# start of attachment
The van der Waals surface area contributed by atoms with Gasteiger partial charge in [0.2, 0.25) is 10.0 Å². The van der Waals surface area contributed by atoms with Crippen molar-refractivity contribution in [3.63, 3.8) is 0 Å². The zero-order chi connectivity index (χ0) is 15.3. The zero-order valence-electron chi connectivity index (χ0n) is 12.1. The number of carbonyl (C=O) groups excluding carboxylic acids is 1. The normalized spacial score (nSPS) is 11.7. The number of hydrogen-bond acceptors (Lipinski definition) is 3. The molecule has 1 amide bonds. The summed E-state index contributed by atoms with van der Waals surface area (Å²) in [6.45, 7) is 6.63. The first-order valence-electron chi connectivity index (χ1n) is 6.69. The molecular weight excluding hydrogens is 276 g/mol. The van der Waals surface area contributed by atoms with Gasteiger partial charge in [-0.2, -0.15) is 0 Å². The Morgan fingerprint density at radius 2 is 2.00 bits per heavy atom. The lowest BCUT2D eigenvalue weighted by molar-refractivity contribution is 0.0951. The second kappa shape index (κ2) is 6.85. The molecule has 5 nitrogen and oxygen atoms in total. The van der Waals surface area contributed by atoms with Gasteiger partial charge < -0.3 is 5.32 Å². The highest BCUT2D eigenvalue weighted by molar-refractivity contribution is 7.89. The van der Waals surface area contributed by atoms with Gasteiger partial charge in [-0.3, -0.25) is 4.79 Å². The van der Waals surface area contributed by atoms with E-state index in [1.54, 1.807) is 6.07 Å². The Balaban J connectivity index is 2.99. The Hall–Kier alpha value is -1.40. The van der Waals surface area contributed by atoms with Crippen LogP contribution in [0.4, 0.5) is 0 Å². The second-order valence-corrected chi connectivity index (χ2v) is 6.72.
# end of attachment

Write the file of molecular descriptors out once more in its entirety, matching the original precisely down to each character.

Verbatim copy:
The van der Waals surface area contributed by atoms with Gasteiger partial charge in [0.2, 0.25) is 10.0 Å². The van der Waals surface area contributed by atoms with Crippen molar-refractivity contribution in [3.63, 3.8) is 0 Å². The zero-order chi connectivity index (χ0) is 15.3. The zero-order valence-electron chi connectivity index (χ0n) is 12.1. The number of carbonyl (C=O) groups excluding carboxylic acids is 1. The normalized spacial score (nSPS) is 11.7. The number of hydrogen-bond acceptors (Lipinski definition) is 3. The molecule has 1 amide bonds. The summed E-state index contributed by atoms with van der Waals surface area (Å²) in [6.45, 7) is 6.63. The first-order valence-electron chi connectivity index (χ1n) is 6.69. The molecular weight excluding hydrogens is 276 g/mol. The van der Waals surface area contributed by atoms with Gasteiger partial charge in [-0.2, -0.15) is 0 Å². The Morgan fingerprint density at radius 2 is 2.00 bits per heavy atom. The lowest BCUT2D eigenvalue weighted by molar-refractivity contribution is 0.0951. The second kappa shape index (κ2) is 6.85. The molecule has 5 nitrogen and oxygen atoms in total. The van der Waals surface area contributed by atoms with Gasteiger partial charge < -0.3 is 5.32 Å². The highest BCUT2D eigenvalue weighted by molar-refractivity contribution is 7.89. The van der Waals surface area contributed by atoms with Gasteiger partial charge in [-0.3, -0.25) is 4.79 Å². The van der Waals surface area contributed by atoms with E-state index in [1.54, 1.807) is 6.07 Å². The Balaban J connectivity index is 2.99. The Hall–Kier alpha value is -1.40. The van der Waals surface area contributed by atoms with Crippen LogP contribution in [0.4, 0.5) is 0 Å². The second-order valence-corrected chi connectivity index (χ2v) is 6.72.